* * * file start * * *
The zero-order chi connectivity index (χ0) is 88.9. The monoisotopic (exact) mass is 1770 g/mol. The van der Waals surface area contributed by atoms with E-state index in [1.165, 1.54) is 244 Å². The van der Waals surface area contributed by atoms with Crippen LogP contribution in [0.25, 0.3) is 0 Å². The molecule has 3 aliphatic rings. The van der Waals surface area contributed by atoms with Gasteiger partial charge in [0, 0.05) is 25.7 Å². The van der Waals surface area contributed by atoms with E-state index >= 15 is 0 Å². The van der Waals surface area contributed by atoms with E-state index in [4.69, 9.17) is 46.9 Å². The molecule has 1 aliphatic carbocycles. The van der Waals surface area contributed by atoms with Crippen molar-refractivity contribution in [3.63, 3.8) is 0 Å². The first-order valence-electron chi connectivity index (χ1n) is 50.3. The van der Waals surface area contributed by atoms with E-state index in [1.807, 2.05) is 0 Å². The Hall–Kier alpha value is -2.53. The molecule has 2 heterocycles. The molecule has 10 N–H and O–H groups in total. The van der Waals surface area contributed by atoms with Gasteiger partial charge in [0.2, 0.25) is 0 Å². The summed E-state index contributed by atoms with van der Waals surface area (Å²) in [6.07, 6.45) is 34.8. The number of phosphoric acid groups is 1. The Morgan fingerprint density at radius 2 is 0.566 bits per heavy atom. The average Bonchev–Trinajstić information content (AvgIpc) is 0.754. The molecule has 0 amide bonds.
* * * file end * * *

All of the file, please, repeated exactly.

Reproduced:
The zero-order chi connectivity index (χ0) is 88.9. The monoisotopic (exact) mass is 1770 g/mol. The van der Waals surface area contributed by atoms with E-state index in [1.165, 1.54) is 244 Å². The van der Waals surface area contributed by atoms with Crippen LogP contribution in [0.25, 0.3) is 0 Å². The molecule has 3 aliphatic rings. The van der Waals surface area contributed by atoms with Gasteiger partial charge in [0, 0.05) is 25.7 Å². The van der Waals surface area contributed by atoms with E-state index >= 15 is 0 Å². The van der Waals surface area contributed by atoms with E-state index in [4.69, 9.17) is 46.9 Å². The molecule has 1 aliphatic carbocycles. The van der Waals surface area contributed by atoms with Crippen molar-refractivity contribution in [3.63, 3.8) is 0 Å². The first-order valence-electron chi connectivity index (χ1n) is 50.3. The van der Waals surface area contributed by atoms with E-state index in [1.807, 2.05) is 0 Å². The Hall–Kier alpha value is -2.53. The molecule has 2 heterocycles. The molecule has 10 N–H and O–H groups in total. The van der Waals surface area contributed by atoms with Gasteiger partial charge in [0.2, 0.25) is 0 Å². The summed E-state index contributed by atoms with van der Waals surface area (Å²) in [6.07, 6.45) is 34.8. The number of phosphoric acid groups is 1. The Morgan fingerprint density at radius 2 is 0.566 bits per heavy atom. The average Bonchev–Trinajstić information content (AvgIpc) is 0.754. The molecule has 0 amide bonds.